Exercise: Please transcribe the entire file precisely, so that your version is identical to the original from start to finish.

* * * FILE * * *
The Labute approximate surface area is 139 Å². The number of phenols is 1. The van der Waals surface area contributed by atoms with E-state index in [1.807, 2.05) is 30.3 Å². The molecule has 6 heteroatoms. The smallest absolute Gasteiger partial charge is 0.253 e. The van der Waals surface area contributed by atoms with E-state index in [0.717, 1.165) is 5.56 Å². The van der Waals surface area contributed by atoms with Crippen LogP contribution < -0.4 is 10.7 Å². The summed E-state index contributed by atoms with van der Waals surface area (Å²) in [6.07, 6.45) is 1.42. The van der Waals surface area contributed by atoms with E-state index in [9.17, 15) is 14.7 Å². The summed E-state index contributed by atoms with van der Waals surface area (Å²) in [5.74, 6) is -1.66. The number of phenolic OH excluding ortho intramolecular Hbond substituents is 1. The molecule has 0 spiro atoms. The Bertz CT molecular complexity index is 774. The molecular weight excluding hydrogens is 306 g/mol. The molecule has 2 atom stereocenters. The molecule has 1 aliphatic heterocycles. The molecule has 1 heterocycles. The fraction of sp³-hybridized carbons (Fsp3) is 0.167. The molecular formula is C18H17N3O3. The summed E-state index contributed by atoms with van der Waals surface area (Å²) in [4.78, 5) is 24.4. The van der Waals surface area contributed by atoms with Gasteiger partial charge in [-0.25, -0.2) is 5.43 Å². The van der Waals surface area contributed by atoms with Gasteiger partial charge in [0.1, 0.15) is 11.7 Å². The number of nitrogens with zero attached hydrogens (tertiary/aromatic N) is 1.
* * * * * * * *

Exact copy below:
The Labute approximate surface area is 139 Å². The number of phenols is 1. The van der Waals surface area contributed by atoms with E-state index in [1.807, 2.05) is 30.3 Å². The molecule has 6 heteroatoms. The smallest absolute Gasteiger partial charge is 0.253 e. The van der Waals surface area contributed by atoms with E-state index in [0.717, 1.165) is 5.56 Å². The van der Waals surface area contributed by atoms with Crippen LogP contribution < -0.4 is 10.7 Å². The summed E-state index contributed by atoms with van der Waals surface area (Å²) in [6.07, 6.45) is 1.42. The van der Waals surface area contributed by atoms with E-state index in [9.17, 15) is 14.7 Å². The summed E-state index contributed by atoms with van der Waals surface area (Å²) in [5.74, 6) is -1.66. The number of phenolic OH excluding ortho intramolecular Hbond substituents is 1. The molecule has 0 spiro atoms. The Bertz CT molecular complexity index is 774. The molecular weight excluding hydrogens is 306 g/mol. The molecule has 2 atom stereocenters. The molecule has 1 aliphatic heterocycles. The molecule has 1 heterocycles. The fraction of sp³-hybridized carbons (Fsp3) is 0.167. The molecular formula is C18H17N3O3. The summed E-state index contributed by atoms with van der Waals surface area (Å²) in [4.78, 5) is 24.4. The van der Waals surface area contributed by atoms with Gasteiger partial charge in [-0.25, -0.2) is 5.43 Å². The van der Waals surface area contributed by atoms with Gasteiger partial charge in [0.1, 0.15) is 11.7 Å². The number of nitrogens with zero attached hydrogens (tertiary/aromatic N) is 1.